According to a legend relayed by Herodotus, the Amazons were confronted by the Greeks near Thermodon, a river in modern-day Turkey. Having defeated the Amazons, the Greeks took some of them prisoner and attempted to sail home with them. However, the Amazons rebelled and killed all of the Greek soldiers onboard. Amazons would eventually land on the shore of Scythia. After brief altercations with Scythian warriors, Amazons and Scythian men would establish intimate relations. The offspring of such relations would be called the Sauromatians. The Scythians would eventually call these mighty warriors ‘oiorpata’, ‘the killers of men’.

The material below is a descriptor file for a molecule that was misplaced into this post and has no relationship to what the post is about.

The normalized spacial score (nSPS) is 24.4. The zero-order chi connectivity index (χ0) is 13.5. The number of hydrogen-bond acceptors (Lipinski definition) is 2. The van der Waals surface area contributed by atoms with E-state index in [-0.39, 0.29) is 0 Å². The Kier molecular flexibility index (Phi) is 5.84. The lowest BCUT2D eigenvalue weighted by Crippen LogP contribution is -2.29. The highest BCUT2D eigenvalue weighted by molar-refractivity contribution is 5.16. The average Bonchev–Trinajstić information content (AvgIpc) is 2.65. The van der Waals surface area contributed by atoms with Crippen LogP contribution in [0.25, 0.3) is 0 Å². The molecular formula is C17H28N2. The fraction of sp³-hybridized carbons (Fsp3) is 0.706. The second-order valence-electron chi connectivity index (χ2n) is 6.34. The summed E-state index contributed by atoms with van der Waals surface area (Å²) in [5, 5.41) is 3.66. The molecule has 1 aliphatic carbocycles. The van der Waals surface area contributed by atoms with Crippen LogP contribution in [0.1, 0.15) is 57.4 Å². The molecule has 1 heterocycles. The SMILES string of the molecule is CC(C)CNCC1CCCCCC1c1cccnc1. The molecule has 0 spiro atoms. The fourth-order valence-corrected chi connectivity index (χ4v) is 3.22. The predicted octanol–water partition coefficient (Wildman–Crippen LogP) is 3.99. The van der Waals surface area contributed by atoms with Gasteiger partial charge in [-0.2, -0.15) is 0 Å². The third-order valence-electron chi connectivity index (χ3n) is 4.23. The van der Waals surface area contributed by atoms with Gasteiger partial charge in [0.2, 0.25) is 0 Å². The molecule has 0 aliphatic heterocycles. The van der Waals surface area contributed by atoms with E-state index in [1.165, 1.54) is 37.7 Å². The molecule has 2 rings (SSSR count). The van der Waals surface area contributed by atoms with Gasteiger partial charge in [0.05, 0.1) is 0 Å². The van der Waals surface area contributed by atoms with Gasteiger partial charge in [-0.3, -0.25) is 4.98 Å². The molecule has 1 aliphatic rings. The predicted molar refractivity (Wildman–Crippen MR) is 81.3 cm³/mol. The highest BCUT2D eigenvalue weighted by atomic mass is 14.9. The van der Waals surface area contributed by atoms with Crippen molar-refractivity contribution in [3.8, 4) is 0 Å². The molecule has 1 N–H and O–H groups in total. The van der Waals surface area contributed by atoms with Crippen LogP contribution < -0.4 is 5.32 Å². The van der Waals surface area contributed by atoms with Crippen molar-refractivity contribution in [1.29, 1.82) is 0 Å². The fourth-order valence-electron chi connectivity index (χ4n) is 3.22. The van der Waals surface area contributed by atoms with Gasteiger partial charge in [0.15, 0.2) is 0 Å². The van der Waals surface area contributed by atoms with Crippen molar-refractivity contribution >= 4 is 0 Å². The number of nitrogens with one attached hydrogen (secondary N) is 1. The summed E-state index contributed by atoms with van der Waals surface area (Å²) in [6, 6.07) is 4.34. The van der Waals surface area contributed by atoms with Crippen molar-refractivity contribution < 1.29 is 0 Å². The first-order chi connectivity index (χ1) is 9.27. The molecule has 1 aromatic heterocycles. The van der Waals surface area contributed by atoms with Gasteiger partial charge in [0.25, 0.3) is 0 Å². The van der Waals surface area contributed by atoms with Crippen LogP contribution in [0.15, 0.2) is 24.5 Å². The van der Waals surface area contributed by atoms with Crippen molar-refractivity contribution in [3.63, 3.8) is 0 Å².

Despite the fanciful nature of the legend, archaeological evidence continues to verify that Sauromatian females were indeed warriors buried with full sets of weapons and sacrificed horses. Despite modern scholars often identifying the Amazons with Scythian women, if Herodotus’ ethnographic words are to be taken seriously — undoubtedly a big leap — Amazons believed themselves to be nothing like Scythian women. So, conceivably the Sauromatians were descendants of the Scythians and some people that inspired tales of Amazons with their valuing of warrior women. Or Sauromatian women inspired the legends of Amazons altogether.
Nevertheless, in the end, the tales of the Amazons show that women can be just as fierce, courageous, and skilled as any great man in history.